Money laundering remains a "massive and evolving challenge" for investigators, according to the federal government's first-ever threat assessment of the problem.
Even getting a handle on the size of the money laundering threat and the success of efforts to stop it has been difficult, the report found.
"It is currently not possible, for example, to quantify with accuracy the total money laundering activity being apprehended by the government," it said.
Problems with data, incompatible computer systems and even differing definitions of "money laundering" have hampered some efforts to combat the crime. The assessment is intended to help law enforcement and government regulators grapple with the issue.
"Before you can effectively treat a problem, you must first have an accurate diagnosis," said Stuart Levey, the Treasury Department's undersecretary for terrorism and financial intelligence.
While law enforcement and investigators have made considerable progress in recent years, money laundering is still a vast enterprise made easier by computerized banking and global transactions. With a few clicks of a mouse a drug dealer can wash his proceeds from New York City through the Dominican Republic to an offshore account unknown to investigators. Federal Reserve Governor Susan Bies said the assessment "gives banks a better idea of what types of threats are out there."
Other recent trends and new technology allow criminals to exploit loopholes, such as store gift cards, which officials call "stored value" cards.
"The volume of dirty money circulating through the United States is undeniably vast and criminals are enjoying new advantages with globalization and the advent of new financial services such as stored value cards and online payment systems."
Although law enforcement agencies are concerned about new technologies, traditional methods of money laundering though money service business -- such as money orders, check cashing business and currency exchange remain most prevalent.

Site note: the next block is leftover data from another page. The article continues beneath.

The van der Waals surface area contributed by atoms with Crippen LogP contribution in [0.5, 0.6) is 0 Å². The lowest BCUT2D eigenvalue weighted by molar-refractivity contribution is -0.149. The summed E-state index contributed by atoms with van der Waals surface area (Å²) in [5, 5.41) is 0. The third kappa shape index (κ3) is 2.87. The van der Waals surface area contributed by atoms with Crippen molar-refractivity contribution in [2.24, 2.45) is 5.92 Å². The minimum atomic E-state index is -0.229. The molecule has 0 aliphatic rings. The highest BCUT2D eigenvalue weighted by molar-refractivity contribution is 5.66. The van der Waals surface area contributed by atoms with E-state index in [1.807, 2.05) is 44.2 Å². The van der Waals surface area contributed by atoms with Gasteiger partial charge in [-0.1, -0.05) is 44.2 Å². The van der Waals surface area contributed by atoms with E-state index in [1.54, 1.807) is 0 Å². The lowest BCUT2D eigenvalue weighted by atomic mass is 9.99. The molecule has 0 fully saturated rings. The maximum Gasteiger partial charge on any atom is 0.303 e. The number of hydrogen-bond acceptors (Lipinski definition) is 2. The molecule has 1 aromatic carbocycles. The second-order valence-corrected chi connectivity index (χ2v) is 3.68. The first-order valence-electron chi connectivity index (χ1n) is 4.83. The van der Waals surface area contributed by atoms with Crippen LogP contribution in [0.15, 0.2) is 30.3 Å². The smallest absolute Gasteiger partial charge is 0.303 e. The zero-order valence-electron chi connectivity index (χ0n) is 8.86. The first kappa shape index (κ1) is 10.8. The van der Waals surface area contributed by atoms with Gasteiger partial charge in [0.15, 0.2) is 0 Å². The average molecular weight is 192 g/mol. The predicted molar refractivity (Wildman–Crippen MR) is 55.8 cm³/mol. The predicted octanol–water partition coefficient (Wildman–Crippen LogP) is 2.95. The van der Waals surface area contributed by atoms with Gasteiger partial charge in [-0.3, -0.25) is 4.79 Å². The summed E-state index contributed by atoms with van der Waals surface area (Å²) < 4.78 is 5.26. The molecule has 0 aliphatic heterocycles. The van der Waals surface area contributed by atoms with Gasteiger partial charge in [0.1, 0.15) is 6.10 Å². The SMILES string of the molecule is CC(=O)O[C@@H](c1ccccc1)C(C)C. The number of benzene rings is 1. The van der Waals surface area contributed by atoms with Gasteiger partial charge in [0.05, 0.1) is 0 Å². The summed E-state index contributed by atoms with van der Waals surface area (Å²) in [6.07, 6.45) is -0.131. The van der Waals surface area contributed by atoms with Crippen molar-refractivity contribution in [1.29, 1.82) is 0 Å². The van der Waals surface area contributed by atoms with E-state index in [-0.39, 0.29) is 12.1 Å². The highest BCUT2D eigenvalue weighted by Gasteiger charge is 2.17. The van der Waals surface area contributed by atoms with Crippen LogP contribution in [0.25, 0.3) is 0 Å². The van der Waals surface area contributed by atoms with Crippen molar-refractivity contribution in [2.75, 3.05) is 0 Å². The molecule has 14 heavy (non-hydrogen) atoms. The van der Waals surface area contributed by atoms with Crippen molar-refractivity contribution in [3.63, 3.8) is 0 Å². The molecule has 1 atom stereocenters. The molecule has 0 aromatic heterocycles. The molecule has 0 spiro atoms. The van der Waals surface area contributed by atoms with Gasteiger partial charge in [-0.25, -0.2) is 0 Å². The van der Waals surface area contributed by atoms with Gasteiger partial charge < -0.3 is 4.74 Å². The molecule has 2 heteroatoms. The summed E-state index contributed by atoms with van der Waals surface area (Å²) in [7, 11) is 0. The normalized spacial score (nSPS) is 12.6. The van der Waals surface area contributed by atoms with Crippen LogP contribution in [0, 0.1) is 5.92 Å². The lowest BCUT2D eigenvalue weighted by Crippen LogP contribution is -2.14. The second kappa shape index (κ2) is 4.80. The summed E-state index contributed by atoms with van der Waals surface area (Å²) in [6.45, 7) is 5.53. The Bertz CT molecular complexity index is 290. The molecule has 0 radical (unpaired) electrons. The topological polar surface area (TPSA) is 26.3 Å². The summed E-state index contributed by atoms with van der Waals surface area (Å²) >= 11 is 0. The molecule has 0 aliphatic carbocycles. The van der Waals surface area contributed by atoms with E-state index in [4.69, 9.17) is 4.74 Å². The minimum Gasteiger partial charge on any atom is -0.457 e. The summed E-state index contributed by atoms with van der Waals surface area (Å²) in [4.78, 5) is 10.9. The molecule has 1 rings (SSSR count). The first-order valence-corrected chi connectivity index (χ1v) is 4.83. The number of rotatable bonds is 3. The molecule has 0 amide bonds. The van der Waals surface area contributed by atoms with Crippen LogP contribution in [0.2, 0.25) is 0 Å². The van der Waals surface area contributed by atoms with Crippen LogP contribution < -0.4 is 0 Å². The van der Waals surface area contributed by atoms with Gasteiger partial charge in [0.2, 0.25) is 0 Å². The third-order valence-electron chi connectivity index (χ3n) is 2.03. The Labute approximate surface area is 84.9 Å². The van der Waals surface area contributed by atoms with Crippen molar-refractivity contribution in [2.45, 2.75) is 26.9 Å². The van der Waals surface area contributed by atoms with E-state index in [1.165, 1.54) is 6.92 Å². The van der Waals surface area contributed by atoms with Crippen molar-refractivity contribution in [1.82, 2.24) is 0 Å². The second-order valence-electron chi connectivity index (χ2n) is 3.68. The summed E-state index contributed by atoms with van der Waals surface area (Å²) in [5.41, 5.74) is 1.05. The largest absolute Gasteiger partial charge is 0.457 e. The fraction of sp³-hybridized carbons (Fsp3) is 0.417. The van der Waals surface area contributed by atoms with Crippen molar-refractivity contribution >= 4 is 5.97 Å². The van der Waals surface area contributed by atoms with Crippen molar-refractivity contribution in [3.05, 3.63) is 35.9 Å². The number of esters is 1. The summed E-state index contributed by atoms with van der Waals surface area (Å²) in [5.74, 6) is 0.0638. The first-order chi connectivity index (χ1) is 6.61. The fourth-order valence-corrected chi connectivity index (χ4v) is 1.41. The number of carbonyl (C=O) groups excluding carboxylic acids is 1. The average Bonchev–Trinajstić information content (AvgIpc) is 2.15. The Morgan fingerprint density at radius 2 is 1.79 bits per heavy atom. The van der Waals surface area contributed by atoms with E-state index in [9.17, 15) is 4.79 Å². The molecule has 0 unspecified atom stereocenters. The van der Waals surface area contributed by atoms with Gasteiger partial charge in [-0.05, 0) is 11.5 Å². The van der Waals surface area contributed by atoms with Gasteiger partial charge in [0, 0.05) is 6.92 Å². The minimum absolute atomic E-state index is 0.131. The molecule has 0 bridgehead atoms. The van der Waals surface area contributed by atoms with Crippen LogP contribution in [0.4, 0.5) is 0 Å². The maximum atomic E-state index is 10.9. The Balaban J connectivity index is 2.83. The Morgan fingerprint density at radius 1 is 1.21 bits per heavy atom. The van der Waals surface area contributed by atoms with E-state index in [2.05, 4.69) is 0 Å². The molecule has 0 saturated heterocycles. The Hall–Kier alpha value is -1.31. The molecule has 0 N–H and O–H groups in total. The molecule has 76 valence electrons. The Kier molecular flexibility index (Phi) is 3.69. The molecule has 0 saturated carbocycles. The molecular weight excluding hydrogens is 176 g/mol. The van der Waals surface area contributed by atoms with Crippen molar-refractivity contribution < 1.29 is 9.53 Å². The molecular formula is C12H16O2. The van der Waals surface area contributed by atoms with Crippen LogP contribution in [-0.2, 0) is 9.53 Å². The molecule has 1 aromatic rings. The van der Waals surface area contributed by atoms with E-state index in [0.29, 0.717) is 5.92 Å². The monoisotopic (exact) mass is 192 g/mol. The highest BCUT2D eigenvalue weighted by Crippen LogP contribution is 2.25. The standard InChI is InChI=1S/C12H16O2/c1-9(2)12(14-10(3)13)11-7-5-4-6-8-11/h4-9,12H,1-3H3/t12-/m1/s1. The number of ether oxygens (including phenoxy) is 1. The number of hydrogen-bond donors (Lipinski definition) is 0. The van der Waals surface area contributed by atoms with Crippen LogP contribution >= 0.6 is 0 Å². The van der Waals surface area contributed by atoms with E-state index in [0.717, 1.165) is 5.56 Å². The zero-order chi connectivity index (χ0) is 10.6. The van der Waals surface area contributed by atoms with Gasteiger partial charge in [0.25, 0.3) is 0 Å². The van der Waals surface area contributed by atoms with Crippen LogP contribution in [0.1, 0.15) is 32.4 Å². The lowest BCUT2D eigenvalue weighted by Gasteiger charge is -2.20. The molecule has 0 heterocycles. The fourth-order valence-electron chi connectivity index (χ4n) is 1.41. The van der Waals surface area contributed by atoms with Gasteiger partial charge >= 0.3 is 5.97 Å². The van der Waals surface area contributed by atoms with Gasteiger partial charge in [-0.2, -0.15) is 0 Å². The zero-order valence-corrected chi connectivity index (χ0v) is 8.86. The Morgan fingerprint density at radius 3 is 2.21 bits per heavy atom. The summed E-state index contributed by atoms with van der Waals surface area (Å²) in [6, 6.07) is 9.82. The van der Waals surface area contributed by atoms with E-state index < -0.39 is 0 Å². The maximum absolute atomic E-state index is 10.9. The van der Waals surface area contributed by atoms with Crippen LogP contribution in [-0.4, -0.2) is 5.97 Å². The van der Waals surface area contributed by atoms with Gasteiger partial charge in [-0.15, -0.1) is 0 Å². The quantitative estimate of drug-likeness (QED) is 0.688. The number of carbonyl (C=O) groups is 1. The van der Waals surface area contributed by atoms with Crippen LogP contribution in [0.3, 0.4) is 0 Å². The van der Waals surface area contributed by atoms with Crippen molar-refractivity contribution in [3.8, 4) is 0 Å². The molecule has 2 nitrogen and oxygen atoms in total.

Most Laundering Not Linked to Terrorism
The assessment, which was prepared by 16 different government agencies, found that most suspicious transactions are flowing to criminal interests and enterprises in South and Central America, Russia and Caribbean Rim nations. While a great deal of focus has been given to terrorist financing in recent years, the report shows that only 1 percent of Suspicious Activity Reports filed by financial institutions involved potential terrorist financing. Despite this small number, law enforcement officials remain greatly concerned about the nexus of criminal organized crime groups engaged in money laundering and the possibility of financing terrorist operations.
The 9/11 plot cost the al Qaeda network approximately $400,000 of which approximately $300,000 passed through the hijackers' established bank accounts in the United States. Although they left a paper trail in the United States, Germany and the United Arab Emirates, the hijackers moved their funds in a routine way which avoided the scrutiny of law enforcement and banking officials.
Since the 9/11 attacks the Treasury Department and FBI have worked with foreign countries to strengthen global anti-money laundering laws and regulations. The Treasury Department, Justice Department and the Department of Homeland Security also work together in the Financial Action Task Force to monitor global money laundering. The controversial Patriot Act also contains several provisions requiring increased reporting for banking and financial institutions.
After the 9/11 attacks, much attention was focused on regulating informal money transfers, known as the hawala system, originally developed in India. Some challenges remain in detailing and understanding the scope of their use. "It is virtually impossible to ascertain the full extent of [Informal Value Transfer Systems] activity in the United States due to the opacity of the sector and the absence of registration."
Bulk-cash smuggling is a common money laundering technique which may be on the rise because of some anti-money laundering enforcement efforts.
The report cautioned that more data needs to be collected and that electronic and online banking and the decline in paper checks make it more difficult to track financial transactions. Also the working group has found that money remitters and money orders are too voluminous to accurately track down. The sheer scale of Western Union providers around the globe totals 196,000 agents in over 190 countries, for example, allowing money launderers to move their money virtually anywhere.